Single Review, online available, Medium, Date: 09/01/2009
Rating: Total score: 82%
Source: Laptop Mag
This thin-and-light small business notebook offers strong performance in a stylish package.
As the smallest model in HP’s new budget-friendly business line, the $799 ProBook 4310s is an attractive, durable machine with good productivity performance and a variety of security features. Its merlot finish makes it stand out from more staid business machines without being ostentatious. If you don’t mind a little more weight, we also suggest considering the Lenovo ThinkPad SL400; for $704 you’ll get similar specs and performance, as well as a larger screen. But when it comes to affordable 13-inch business notebooks, the HP ProBook 4310s is a strong choice.
Single Review, online available, Long, Date: 07/27/2009
Rating: Total score: 80%
Source: Notebookcheck DE→EN
Single Review, online available, Long, Date: 08/31/2009
Rating: Total score: 83% performance: 69% display: 78% mobility: 81% workmanship: 84% ergonomy: 85% emissions: 86%
Source: Benchmark.pl PL→EN
Comparison, online available, Long, Date: 05/12/2010
Rating: Total score: 70% performance: 40% display: 90% mobility: 77% ergonomy: 70% emissions: 80%
Source: Notebook.cz CZ→EN
Single Review, online available, Long, Date: 10/29/2009
Rating: emissions: 40%
Source: CDR-Hard CZ→EN
Single Review, online available, Medium, Date: 10/12/2009
Rating: price: 80% performance: 70% display: 50% mobility: 80% workmanship: 80%
Source: Sohoa VN Express VN→EN
Single Review, online available, Short, Date: 10/28/2009
Rating: Total score: 75%
Source: Kiến Thức Laptop VN→EN
Single Review, online available, Short, Date: 09/22/2009
Rating: price: 75% performance: 70% workmanship: 80%
Intel Graphics Media Accelerator (GMA) 4500MHD: Onboard (shared Memory) GPU built in the GM45, GE45 and GS45 chipset (Montevina). Because of two more shaders and a higher core clock, much faster than the old GMA X3100. Still not advisable for gamers (DirectX 10 games not playable or only with very low settings). The integrated video processor is able to help decode HD videos (AVC/VC-2/MPEG2) , e.g., for a fluent Blu-Ray playback with slow CPUs.
Only some 3D games with very low demands are playable with these cards.
Intel Core 2 Duo: This is the Core Duo and Core Solo successor with a longer pipeline and 5-20% more speed without more power consumption. As an addition to the Core Duo design there exists a fourth decoder, an amplified SSE-unit and an additional arithmetical logical unit (ALU).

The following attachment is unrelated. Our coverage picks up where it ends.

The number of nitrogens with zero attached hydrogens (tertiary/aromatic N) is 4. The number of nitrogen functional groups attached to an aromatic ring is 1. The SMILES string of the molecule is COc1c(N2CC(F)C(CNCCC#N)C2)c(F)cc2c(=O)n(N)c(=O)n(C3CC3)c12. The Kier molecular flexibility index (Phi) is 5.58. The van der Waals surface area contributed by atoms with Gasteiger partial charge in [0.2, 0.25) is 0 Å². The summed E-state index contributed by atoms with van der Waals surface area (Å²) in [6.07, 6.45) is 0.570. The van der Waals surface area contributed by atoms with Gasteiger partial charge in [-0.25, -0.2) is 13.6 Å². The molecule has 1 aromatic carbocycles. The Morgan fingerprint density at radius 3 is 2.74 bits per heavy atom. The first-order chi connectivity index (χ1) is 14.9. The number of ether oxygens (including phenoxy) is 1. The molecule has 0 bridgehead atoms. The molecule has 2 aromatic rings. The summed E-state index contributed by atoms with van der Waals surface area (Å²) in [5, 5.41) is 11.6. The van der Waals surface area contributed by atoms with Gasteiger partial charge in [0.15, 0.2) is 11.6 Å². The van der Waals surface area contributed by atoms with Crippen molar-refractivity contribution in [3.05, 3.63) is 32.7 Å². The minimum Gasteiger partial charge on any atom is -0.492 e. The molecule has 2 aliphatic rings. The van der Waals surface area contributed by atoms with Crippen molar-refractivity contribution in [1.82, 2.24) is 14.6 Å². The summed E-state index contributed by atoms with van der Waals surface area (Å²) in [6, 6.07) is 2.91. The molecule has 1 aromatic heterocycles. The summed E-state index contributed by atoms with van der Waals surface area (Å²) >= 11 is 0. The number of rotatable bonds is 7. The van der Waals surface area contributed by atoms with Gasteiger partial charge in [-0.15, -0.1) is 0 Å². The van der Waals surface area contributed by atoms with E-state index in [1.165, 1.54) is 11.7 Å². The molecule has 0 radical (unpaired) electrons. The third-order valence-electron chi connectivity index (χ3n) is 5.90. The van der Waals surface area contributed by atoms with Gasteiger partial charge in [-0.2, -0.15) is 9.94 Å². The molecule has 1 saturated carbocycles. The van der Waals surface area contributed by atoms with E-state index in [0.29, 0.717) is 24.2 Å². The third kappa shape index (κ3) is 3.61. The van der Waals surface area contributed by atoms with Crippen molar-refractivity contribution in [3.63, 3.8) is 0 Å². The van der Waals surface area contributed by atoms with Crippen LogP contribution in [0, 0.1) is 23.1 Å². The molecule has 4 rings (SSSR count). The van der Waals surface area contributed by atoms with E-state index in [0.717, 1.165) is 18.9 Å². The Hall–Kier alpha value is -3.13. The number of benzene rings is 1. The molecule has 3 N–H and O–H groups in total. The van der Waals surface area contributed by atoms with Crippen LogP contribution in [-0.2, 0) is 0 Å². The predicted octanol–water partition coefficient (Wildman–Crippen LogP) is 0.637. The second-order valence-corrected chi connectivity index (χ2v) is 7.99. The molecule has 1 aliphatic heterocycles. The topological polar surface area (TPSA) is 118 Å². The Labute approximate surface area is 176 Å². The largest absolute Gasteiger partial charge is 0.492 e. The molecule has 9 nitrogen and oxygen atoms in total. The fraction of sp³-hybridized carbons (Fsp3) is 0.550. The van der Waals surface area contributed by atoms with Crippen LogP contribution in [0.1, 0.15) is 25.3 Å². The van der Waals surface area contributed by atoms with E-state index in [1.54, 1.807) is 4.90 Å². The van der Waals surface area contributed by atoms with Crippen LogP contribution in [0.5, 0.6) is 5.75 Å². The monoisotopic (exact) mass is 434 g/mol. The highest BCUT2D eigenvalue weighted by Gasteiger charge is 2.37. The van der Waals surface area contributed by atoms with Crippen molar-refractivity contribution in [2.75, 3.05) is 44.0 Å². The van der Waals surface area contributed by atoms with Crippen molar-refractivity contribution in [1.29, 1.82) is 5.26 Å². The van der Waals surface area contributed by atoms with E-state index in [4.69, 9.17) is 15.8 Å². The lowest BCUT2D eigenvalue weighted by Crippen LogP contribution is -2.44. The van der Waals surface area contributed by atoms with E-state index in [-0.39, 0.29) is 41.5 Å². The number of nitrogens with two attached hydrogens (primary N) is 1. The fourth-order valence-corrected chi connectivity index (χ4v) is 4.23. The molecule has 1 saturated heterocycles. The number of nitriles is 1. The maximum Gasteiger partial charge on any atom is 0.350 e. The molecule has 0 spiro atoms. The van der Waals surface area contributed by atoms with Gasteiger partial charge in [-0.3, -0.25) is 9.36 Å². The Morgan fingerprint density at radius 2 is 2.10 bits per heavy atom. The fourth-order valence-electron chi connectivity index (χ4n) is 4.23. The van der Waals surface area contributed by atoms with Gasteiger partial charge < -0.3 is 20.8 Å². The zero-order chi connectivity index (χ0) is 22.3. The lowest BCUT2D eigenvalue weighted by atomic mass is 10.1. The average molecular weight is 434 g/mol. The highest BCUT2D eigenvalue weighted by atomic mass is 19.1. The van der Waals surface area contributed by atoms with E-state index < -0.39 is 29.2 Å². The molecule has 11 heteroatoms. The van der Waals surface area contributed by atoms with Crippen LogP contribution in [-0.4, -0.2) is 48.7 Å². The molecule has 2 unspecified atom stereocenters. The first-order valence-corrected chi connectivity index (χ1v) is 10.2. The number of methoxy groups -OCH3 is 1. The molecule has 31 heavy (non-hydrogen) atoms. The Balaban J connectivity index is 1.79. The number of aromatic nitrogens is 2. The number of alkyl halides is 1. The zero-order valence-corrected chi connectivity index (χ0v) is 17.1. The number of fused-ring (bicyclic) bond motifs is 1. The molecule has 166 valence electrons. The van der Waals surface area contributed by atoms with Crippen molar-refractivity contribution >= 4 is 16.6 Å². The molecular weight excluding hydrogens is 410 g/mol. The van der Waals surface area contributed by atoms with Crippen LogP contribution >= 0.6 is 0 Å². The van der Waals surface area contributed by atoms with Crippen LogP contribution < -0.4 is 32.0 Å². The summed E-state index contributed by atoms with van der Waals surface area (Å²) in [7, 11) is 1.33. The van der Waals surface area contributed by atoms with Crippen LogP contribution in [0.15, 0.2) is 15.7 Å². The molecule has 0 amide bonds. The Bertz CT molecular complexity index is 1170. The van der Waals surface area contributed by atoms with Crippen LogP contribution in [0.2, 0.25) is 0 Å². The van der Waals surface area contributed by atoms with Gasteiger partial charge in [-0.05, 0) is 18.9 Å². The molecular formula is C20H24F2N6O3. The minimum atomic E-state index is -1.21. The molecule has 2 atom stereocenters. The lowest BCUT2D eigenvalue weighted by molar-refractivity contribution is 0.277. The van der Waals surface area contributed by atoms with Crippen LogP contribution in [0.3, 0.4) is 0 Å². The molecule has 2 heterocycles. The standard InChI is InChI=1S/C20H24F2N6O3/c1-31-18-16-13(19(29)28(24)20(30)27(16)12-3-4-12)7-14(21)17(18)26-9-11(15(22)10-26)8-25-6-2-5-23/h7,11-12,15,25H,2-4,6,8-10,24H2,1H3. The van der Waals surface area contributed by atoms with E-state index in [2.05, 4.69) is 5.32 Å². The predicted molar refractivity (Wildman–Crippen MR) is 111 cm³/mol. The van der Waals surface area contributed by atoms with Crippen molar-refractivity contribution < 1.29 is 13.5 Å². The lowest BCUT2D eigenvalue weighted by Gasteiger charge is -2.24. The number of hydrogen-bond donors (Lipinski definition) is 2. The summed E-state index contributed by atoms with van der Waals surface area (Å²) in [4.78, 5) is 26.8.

The Core 2 Duo for laptops is identical to the desktop Core 2 Duo processors but the notebook-processors work with lower voltages (0.95 to 1188 Volt) and a lower Frontside bus clock (1066 vs 667 MHz). The performance of equally clocked notebooks is 20-25% lower than Desktop PCs because of the lower Frontside bus clock and the slower hard disks.
T6670: Entry level Core 2 Duo based on the Penryn core. Similar to the C2D T6600 but with VT-x Virtualization and higher temperature specification.» Further information can be found in our Comparison of Mobile Processsors.
Above all, this display size is used for subnotebooks, ultrabooks and convertibles. For all three types, this size is quite large. The biggest variety of subnotebooks is represented with this size.
Large display-sizes allow higher resolutions. So, details like letters are bigger. On the other hand, the power consumption is lower with small screen diagonals and the devices are smaller, more lightweight and cheaper.» To find out how fine a display is, see our DPI List.
Usually subnotebooks, ultrabooks and quite lightweight laptops with 12-16 inch display-diagonal weigh as much.
HP: The Hewlett-Packard Company, founded 1935, commonly referred to as HP, is a technology corporation headquartered in California, United States. HP specializes in developing and manufacturing computing, storage, and networking hardware, software and services. Major product lines include personal computing devices, enterprise servers, related storage devices, as well as a diverse range of printers and other imaging products. Other product lines, including electronic test equipment and systems, medical electronic equipment, solid state components and instrumentation for chemical analysis. HP posted US $91.7 billion in annual revenue in 2006, making it the world's largest technology vendor in terms of sales. In 2007 the revenue was $104 billion, making HP the first IT company in history to report revenues exceeding $100 billion. Market share regarding sales of personal computers in 2007 (market research IDC): HP 18.9 %, Dell 16.4 %, Acer 9.9 %, Lenovo 7.5 %, Apple 5.7 %
76.25%: This rating is not convincing. The laptop is evaluated below average, this is not really a recommendation for purchase.
» Further information can be found in our Notebook Purchase Guide.